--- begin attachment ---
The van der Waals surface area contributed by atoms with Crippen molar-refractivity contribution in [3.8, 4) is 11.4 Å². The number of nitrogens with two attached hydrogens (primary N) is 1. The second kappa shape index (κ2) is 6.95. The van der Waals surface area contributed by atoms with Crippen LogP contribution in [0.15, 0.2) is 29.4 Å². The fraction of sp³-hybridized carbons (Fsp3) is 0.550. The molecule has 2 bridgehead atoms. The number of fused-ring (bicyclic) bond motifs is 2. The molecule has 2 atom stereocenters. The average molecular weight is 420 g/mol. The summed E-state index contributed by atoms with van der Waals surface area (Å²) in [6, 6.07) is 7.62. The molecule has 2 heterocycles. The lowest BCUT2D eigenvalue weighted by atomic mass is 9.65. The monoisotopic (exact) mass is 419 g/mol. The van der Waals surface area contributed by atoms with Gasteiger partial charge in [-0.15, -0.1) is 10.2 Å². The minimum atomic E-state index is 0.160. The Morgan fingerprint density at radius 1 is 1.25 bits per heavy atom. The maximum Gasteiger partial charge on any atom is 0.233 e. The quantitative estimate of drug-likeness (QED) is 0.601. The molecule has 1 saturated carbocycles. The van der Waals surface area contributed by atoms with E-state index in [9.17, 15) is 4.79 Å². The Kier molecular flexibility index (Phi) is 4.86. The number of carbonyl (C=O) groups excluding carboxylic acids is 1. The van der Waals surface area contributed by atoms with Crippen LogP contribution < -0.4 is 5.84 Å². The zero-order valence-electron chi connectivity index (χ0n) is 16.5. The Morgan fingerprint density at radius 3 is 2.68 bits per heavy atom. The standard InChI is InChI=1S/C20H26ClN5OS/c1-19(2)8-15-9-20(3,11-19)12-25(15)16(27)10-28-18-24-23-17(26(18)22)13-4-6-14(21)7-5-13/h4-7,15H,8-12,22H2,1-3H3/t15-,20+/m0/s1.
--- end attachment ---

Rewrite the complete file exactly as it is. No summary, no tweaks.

The van der Waals surface area contributed by atoms with Crippen molar-refractivity contribution in [3.8, 4) is 11.4 Å². The number of nitrogens with two attached hydrogens (primary N) is 1. The second kappa shape index (κ2) is 6.95. The van der Waals surface area contributed by atoms with Crippen LogP contribution in [0.15, 0.2) is 29.4 Å². The fraction of sp³-hybridized carbons (Fsp3) is 0.550. The molecule has 2 bridgehead atoms. The number of fused-ring (bicyclic) bond motifs is 2. The molecule has 2 atom stereocenters. The average molecular weight is 420 g/mol. The summed E-state index contributed by atoms with van der Waals surface area (Å²) in [6, 6.07) is 7.62. The molecule has 2 heterocycles. The lowest BCUT2D eigenvalue weighted by atomic mass is 9.65. The monoisotopic (exact) mass is 419 g/mol. The van der Waals surface area contributed by atoms with Gasteiger partial charge in [-0.15, -0.1) is 10.2 Å². The minimum atomic E-state index is 0.160. The Morgan fingerprint density at radius 1 is 1.25 bits per heavy atom. The maximum Gasteiger partial charge on any atom is 0.233 e. The quantitative estimate of drug-likeness (QED) is 0.601. The molecule has 1 saturated carbocycles. The van der Waals surface area contributed by atoms with E-state index in [9.17, 15) is 4.79 Å². The Kier molecular flexibility index (Phi) is 4.86. The number of carbonyl (C=O) groups excluding carboxylic acids is 1. The van der Waals surface area contributed by atoms with Crippen LogP contribution < -0.4 is 5.84 Å². The zero-order valence-electron chi connectivity index (χ0n) is 16.5. The Morgan fingerprint density at radius 3 is 2.68 bits per heavy atom. The standard InChI is InChI=1S/C20H26ClN5OS/c1-19(2)8-15-9-20(3,11-19)12-25(15)16(27)10-28-18-24-23-17(26(18)22)13-4-6-14(21)7-5-13/h4-7,15H,8-12,22H2,1-3H3/t15-,20+/m0/s1.